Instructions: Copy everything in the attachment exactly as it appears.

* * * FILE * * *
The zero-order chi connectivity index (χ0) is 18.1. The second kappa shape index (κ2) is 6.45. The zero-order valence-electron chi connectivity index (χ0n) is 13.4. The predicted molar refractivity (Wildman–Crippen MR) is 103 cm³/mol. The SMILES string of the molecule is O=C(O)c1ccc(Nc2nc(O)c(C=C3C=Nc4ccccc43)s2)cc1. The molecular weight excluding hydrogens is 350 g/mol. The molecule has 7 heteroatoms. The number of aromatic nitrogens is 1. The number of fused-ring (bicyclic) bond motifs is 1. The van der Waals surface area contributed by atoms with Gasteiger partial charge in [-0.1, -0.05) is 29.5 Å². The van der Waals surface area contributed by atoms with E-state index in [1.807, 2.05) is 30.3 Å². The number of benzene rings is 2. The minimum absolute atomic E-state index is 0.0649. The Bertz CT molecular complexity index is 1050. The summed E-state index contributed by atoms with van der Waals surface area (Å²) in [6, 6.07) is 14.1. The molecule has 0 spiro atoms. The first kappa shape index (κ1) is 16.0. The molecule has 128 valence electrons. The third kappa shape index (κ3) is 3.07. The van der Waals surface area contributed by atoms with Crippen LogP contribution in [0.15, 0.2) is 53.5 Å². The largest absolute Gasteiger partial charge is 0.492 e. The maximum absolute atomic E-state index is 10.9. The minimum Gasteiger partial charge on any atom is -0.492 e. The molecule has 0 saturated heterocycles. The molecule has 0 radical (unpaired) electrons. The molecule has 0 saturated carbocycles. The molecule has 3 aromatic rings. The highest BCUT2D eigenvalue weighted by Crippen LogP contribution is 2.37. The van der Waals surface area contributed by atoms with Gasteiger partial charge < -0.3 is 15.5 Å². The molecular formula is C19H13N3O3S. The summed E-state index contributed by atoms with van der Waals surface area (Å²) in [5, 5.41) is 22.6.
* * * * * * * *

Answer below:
The zero-order chi connectivity index (χ0) is 18.1. The second kappa shape index (κ2) is 6.45. The zero-order valence-electron chi connectivity index (χ0n) is 13.4. The predicted molar refractivity (Wildman–Crippen MR) is 103 cm³/mol. The SMILES string of the molecule is O=C(O)c1ccc(Nc2nc(O)c(C=C3C=Nc4ccccc43)s2)cc1. The molecular weight excluding hydrogens is 350 g/mol. The molecule has 7 heteroatoms. The number of aromatic nitrogens is 1. The number of fused-ring (bicyclic) bond motifs is 1. The van der Waals surface area contributed by atoms with Gasteiger partial charge in [-0.1, -0.05) is 29.5 Å². The van der Waals surface area contributed by atoms with E-state index in [1.807, 2.05) is 30.3 Å². The number of benzene rings is 2. The minimum absolute atomic E-state index is 0.0649. The Bertz CT molecular complexity index is 1050. The summed E-state index contributed by atoms with van der Waals surface area (Å²) in [6, 6.07) is 14.1. The molecule has 0 spiro atoms. The first kappa shape index (κ1) is 16.0. The molecule has 128 valence electrons. The third kappa shape index (κ3) is 3.07. The van der Waals surface area contributed by atoms with Crippen LogP contribution in [0.15, 0.2) is 53.5 Å². The largest absolute Gasteiger partial charge is 0.492 e. The maximum absolute atomic E-state index is 10.9. The minimum Gasteiger partial charge on any atom is -0.492 e. The molecule has 0 saturated heterocycles. The molecule has 0 radical (unpaired) electrons. The molecule has 0 saturated carbocycles. The molecule has 3 aromatic rings. The highest BCUT2D eigenvalue weighted by Crippen LogP contribution is 2.37. The van der Waals surface area contributed by atoms with Gasteiger partial charge < -0.3 is 15.5 Å². The molecular formula is C19H13N3O3S. The summed E-state index contributed by atoms with van der Waals surface area (Å²) in [5, 5.41) is 22.6.